The forestry services in Northern Ireland have commenced a large-scale tree felling operation in Belvoir Forest in order to hopefully halt the spread of a fungal threat through the larch population.
Collaboration between the Forest Service and the NI Environment Agency aims to prevent the fungus from infecting any more larches – particularly the oldest ‘veteran’ trees – but it comes at a cost.
Some 6,500 larch trees are to be felled in total, dramatically changing the landscape both in terms of the way it looks, and its function as a habitat for local wildlife.
The difficult decision was made in response to an outbreak of Phytophthora ramorum, a fungus-like organism that affects larch trees.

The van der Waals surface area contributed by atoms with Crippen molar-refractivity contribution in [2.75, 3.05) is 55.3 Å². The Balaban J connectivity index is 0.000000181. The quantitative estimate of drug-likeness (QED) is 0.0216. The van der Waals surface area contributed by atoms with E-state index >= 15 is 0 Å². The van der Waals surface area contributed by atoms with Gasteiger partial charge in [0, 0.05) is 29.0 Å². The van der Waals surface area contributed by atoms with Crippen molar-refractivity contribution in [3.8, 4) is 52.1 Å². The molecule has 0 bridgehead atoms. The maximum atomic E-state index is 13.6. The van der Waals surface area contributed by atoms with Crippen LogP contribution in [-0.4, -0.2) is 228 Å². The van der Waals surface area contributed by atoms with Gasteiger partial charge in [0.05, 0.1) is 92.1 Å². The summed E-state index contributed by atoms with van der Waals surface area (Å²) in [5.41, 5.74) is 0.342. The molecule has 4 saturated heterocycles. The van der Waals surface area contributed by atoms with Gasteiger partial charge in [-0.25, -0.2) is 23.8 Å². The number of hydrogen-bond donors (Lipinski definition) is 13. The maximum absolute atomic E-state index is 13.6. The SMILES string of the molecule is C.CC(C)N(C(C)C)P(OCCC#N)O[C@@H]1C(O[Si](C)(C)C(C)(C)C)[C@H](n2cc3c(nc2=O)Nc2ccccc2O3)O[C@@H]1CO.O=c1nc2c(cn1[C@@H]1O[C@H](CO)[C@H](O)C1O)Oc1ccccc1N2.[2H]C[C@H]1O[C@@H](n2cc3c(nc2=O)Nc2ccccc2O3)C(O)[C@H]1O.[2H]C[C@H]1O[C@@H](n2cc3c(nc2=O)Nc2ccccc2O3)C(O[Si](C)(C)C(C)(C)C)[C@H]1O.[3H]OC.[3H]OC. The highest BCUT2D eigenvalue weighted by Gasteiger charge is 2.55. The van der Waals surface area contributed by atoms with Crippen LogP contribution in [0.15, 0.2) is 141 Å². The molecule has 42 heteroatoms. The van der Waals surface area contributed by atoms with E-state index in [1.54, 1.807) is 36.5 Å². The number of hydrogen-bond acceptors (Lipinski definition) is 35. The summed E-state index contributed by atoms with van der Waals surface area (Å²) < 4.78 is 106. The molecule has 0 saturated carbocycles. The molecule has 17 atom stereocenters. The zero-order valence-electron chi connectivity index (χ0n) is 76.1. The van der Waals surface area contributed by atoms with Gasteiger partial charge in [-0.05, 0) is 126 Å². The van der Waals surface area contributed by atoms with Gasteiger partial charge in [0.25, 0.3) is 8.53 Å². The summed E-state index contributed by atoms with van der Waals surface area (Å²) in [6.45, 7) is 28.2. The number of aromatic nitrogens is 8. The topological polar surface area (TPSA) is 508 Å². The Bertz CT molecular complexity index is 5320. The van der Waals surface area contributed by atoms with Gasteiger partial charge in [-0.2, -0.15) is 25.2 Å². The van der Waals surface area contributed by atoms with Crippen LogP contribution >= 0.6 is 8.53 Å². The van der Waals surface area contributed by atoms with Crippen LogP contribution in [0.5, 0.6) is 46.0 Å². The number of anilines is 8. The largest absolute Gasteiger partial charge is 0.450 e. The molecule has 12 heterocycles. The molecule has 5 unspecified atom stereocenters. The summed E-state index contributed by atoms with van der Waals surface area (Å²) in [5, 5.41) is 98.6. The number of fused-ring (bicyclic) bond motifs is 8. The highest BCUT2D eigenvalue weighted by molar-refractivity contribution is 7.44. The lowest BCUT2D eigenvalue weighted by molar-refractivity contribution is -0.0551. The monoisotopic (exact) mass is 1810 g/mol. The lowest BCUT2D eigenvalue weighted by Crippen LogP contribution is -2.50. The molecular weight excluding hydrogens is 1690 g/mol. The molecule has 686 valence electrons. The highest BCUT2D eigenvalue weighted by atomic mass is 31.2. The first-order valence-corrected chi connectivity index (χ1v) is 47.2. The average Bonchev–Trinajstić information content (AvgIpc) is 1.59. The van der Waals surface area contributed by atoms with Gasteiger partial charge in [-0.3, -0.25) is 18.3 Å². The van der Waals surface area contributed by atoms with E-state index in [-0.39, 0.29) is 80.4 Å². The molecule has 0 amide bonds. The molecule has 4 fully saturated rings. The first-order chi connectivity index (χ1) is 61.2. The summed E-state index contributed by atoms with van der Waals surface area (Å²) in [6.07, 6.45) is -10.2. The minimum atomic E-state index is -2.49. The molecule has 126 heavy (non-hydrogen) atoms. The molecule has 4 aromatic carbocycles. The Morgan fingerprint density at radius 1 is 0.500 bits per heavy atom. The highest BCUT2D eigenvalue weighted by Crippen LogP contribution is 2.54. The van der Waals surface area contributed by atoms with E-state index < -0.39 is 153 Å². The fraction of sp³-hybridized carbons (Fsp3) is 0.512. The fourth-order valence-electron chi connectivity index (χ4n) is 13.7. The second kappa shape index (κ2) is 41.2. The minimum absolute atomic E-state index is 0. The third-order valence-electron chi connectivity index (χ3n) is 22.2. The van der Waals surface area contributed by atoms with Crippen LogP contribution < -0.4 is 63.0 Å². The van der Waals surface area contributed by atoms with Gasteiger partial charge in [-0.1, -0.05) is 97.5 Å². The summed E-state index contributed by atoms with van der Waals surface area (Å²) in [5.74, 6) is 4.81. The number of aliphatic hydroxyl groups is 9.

A spokesperson for the NIEA said: “These trees contain a wealth of biodiversity interest providing a historical and cultural link to our past.
“Some of these trees were present when Belfast was little more than a village. Many of these veteran trees are growing within the larch plantations that need to be felled.”
Members of the public are still allowed to visit while the emergency forestry work is being carried out; however, they are being asked to take extra care to avoid transferring soil from affected parts of the forest into surrounding areas.